Ariel Aguiar ’12 is a veterinarian who practices at VCA Animal Care Center of Chicago. She specializes in treating cats, dogs, and other small mammals such as rats, hamsters, guinea pigs, and more. In her role, she serves as not only a general practitioner for her pint-sized patients, but also as a dentist, dermatologist, surgeon, oncologist, radiologist, and much more. Aguiar earned a Master of Science in laboratory animal science from Drexel University as well as a Veterinariae Medicinae Doctoris (V.M.D.) from University of Pennsylvania. She holds a Bachelor of Science degree in biology from Lafayette College. 

Ariel Aguiar, masked, holds an animal with gloves on.

Ariel Aguiar ’12 is a veterinarian who practices at VCA Animal Care Center of Chicago.

What do you love about the work you do? How does it feel to be able to change the lives of animals (and their owners) by keeping them healthy?

Our clients expect us to be all encompassing for their pets’ care, and this means there is never a boring day at work. I learn something new every day; therefore, it is challenging and very rewarding. When I can ease a client’s mind about their sick or injured pet’s condition, or answer the numerous questions a new pet owner brings to their first appointment, I feel that is a day well spent.

What sparked your interest in veterinary medicine? Was this something you always wanted to do?

I have always wanted to be a veterinarian, ever since I was a little girl. In school, as a child, I always gravitated toward biology and science classes; science was always my favorite subject. Therefore, I came into Lafayette knowing exactly what I wanted to do with my life and set about figuring out how to make that happen. I grew up with a cat, dog, bird, guinea pig, and hamster, so I had plenty of animal exposure throughout my childhood. For the last month of my senior year of high school, we all did internships, and mine was at a small animal hospital as a technician and receptionist. I ended up working there during all school breaks and after college until I started veterinary school. Working there confirmed my desire to become a veterinarian.

Were there any particular professors, courses, or experiences that were particularly influential to you during your time at Lafayette and that continue to impact your work today?

I did an independent study under my adviser, James Dearworth [associate professor of biology and neuroscience], during my senior year at Lafayette. My research aimed to determine whether red-eared slider turtles are capable of remembering the location of their native ponds. This exposure to research acted as a great foundation as I moved into my master’s degree and pursued numerous other research projects then and during my time in veterinary school. It gave me experience in creating a research topic, conducting research, collecting and analyzing data, and presenting at a research conference.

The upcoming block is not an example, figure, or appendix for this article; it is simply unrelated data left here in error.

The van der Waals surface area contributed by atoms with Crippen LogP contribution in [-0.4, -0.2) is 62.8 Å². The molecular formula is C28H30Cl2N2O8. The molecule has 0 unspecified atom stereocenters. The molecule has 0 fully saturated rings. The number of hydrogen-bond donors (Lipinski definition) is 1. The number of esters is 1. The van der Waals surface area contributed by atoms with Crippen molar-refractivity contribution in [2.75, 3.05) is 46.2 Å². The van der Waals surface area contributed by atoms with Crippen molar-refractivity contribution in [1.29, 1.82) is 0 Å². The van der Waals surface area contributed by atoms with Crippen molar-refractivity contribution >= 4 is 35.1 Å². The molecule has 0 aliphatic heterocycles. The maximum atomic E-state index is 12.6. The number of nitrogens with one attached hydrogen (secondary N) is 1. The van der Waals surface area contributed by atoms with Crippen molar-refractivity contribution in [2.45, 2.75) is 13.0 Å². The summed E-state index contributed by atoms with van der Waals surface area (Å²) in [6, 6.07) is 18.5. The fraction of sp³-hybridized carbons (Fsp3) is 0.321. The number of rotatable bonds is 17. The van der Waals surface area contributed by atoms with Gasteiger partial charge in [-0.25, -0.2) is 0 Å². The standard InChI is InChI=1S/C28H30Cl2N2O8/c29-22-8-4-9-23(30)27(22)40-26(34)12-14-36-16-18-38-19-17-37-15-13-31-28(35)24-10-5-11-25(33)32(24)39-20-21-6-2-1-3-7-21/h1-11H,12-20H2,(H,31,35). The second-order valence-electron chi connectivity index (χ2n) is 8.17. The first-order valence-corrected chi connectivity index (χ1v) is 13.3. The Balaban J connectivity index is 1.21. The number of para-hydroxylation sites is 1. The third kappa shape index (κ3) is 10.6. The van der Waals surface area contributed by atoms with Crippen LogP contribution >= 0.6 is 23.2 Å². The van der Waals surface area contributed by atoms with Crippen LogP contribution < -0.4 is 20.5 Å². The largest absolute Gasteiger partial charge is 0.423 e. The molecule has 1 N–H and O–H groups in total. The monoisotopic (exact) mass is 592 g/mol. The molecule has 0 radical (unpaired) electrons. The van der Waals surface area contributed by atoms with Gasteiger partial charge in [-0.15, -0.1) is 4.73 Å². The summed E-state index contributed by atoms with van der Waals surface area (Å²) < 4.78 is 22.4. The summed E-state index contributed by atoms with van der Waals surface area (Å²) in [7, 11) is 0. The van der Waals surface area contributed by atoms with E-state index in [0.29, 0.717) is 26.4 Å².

I also took Dr. Dearworth’s Comparative Vertebrate Anatomy and Anatomy of Vision courses. In veterinary school, we dissected and studied numerous vertebrate species, and I had already had that exposure during Dr. Dearworth’s classes, where I was able to dissect and study a cat, among other vertebrates.

How did your other experiences at Lafayette help lay the foundation for your career?

The various leadership roles I held in club soccer, other clubs, and my sorority while I was a student at Lafayette helped me to now be a stronger leader as a veterinarian, since we are leaders in the hospital or clinic setting. This has led to me helping to train new veterinarians and technicians, and I hope to do more of this in the future.

The summer before my senior year at Lafayette, I also took part in a summer course and internship program in London, where I interned at a regional veterinary laboratory. There, I learned all about the day-to-day applications of subjects I had learned in school and now use daily for my patients, including biochemistry, microbiology, hematology, and more. The internship helped form my interest in laboratory medicine and research, and it was while completing this internship that I learned about the master’s program I would eventually start the following summer.

What are your goals for the future?

I hope to work my way up to medical director or another leadership role within a veterinary clinic in the future. This way, I can mentor other doctors and staff, and I can help our clients have the best quality medicine and service possible. I plan to continue to work as a small animal veterinarian and serve any worried pet parent that comes my way to the best of my abilities.

What kind of advice can you offer to current biology students about how to apply what they’re learning to their future careers?

Take advantage of all the opportunities Lafayette College can afford you. Do the research project and/or thesis, take the internship, shadow that local doctor, take all the lab courses you can. These experiences could assist you during your future career and help guide you into that career.

Categorized in: Alumni, Alumni Profiles, Alumni Success Stories, Biology, News and Features